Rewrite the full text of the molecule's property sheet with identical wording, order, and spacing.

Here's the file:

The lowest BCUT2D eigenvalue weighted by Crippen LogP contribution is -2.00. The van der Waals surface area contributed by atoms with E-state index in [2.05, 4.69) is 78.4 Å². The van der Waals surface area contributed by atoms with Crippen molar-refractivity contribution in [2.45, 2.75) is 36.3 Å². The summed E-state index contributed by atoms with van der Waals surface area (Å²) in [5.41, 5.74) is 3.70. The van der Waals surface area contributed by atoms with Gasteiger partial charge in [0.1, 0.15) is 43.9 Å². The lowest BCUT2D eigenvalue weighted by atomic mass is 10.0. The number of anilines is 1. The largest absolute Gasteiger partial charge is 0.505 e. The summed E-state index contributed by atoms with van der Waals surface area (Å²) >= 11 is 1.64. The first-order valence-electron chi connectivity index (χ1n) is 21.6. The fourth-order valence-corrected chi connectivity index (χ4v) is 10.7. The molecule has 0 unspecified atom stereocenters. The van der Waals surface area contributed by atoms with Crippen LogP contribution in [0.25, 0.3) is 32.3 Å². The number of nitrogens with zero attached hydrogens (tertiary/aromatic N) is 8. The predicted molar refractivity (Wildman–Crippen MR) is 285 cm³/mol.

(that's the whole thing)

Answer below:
The lowest BCUT2D eigenvalue weighted by Crippen LogP contribution is -2.00. The van der Waals surface area contributed by atoms with E-state index in [2.05, 4.69) is 78.4 Å². The van der Waals surface area contributed by atoms with Crippen molar-refractivity contribution in [2.45, 2.75) is 36.3 Å². The summed E-state index contributed by atoms with van der Waals surface area (Å²) in [5.41, 5.74) is 3.70. The van der Waals surface area contributed by atoms with Gasteiger partial charge in [0.1, 0.15) is 43.9 Å². The lowest BCUT2D eigenvalue weighted by atomic mass is 10.0. The number of anilines is 1. The largest absolute Gasteiger partial charge is 0.505 e. The summed E-state index contributed by atoms with van der Waals surface area (Å²) >= 11 is 1.64. The first-order valence-electron chi connectivity index (χ1n) is 21.6. The fourth-order valence-corrected chi connectivity index (χ4v) is 10.7. The molecule has 0 unspecified atom stereocenters. The van der Waals surface area contributed by atoms with Crippen LogP contribution in [0.25, 0.3) is 32.3 Å². The number of nitrogens with zero attached hydrogens (tertiary/aromatic N) is 8. The predicted molar refractivity (Wildman–Crippen MR) is 285 cm³/mol.